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    Ariel Shaqed (Scolnicov)

    Ariel Shaqed (Scolnicov)

    1 month ago
    This blogpost makes me suspect that the generated Java API client does not reuse HTTP connections: we probably get a new SSL Socket Factory each time we create an API client, which prevents reuse.
    Relevant scary lines in ApiClient.java:
    SSLContext sslContext = SSLContext.getInstance("TLS");
                sslContext.init(keyManagers, trustManagers, new SecureRandom());
                httpClient = httpClient.newBuilder()
                                .sslSocketFactory(sslContext.getSocketFactory(), (X509TrustManager) trustManagers[0])
                                .hostnameVerifier(hostnameVerifier)
                                .build();
    I see this:
    OkHttpClient.Builder builder = new OkHttpClient.Builder();
            builder.addNetworkInterceptor(getProgressInterceptor());
    This adds a different progress interceptor to each ApiClient, so it seems very likely that OkHttp will generate a different HTTP client each time. And that means we won't re-use connections.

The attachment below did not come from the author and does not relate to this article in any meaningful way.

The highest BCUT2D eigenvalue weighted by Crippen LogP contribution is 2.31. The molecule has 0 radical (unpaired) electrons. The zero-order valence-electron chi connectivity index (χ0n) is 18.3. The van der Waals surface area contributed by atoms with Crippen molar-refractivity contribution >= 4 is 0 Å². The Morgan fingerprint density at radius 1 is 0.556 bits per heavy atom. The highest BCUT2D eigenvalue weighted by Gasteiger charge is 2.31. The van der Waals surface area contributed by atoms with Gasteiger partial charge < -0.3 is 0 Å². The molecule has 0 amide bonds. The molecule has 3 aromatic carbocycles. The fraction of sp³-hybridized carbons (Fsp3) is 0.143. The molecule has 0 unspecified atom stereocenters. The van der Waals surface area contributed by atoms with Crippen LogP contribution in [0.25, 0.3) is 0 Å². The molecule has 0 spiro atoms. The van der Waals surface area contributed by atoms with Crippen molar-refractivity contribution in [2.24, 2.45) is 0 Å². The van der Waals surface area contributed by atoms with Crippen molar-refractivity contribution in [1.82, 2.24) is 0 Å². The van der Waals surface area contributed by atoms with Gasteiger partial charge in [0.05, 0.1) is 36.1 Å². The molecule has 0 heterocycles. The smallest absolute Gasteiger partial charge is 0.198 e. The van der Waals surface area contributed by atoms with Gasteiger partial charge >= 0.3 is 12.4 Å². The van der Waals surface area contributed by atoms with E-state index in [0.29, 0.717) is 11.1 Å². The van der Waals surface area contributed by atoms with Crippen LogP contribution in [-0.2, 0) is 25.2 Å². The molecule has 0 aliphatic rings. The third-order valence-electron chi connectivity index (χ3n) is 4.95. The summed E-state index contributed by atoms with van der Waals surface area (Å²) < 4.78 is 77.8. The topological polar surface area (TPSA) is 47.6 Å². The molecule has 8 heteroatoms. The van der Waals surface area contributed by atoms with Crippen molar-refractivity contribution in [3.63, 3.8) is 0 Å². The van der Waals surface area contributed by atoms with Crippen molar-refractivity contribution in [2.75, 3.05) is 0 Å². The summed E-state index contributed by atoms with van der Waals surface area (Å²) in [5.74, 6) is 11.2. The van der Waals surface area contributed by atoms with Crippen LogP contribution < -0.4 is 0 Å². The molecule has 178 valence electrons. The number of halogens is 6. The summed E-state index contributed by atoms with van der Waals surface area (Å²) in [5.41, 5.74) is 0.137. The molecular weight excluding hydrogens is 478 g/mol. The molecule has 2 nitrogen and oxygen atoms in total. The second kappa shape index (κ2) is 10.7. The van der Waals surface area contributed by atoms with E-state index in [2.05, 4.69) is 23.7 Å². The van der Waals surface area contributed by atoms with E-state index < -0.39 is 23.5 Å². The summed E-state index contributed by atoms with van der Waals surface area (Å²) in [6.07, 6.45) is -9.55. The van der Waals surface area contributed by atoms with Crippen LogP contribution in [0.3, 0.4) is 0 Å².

... and OkHttpClient.kt says:
    * ## OkHttpClients Should Be Shared
     *
     * OkHttp performs best when you create a single `OkHttpClient` instance and reuse it for all of
     * your HTTP calls. This is because each client holds its own connection pool and thread pools.
     * Reusing connections and threads reduces latency and saves memory. Conversely, creating a client
     * for each request wastes resources on idle pools.
     *
     * Use `new OkHttpClient()` to create a shared instance with the default settings:
    So https://github.com/treeverse/lakeFS/issues/3995, and verify we do the same in LakeFSFS I guess.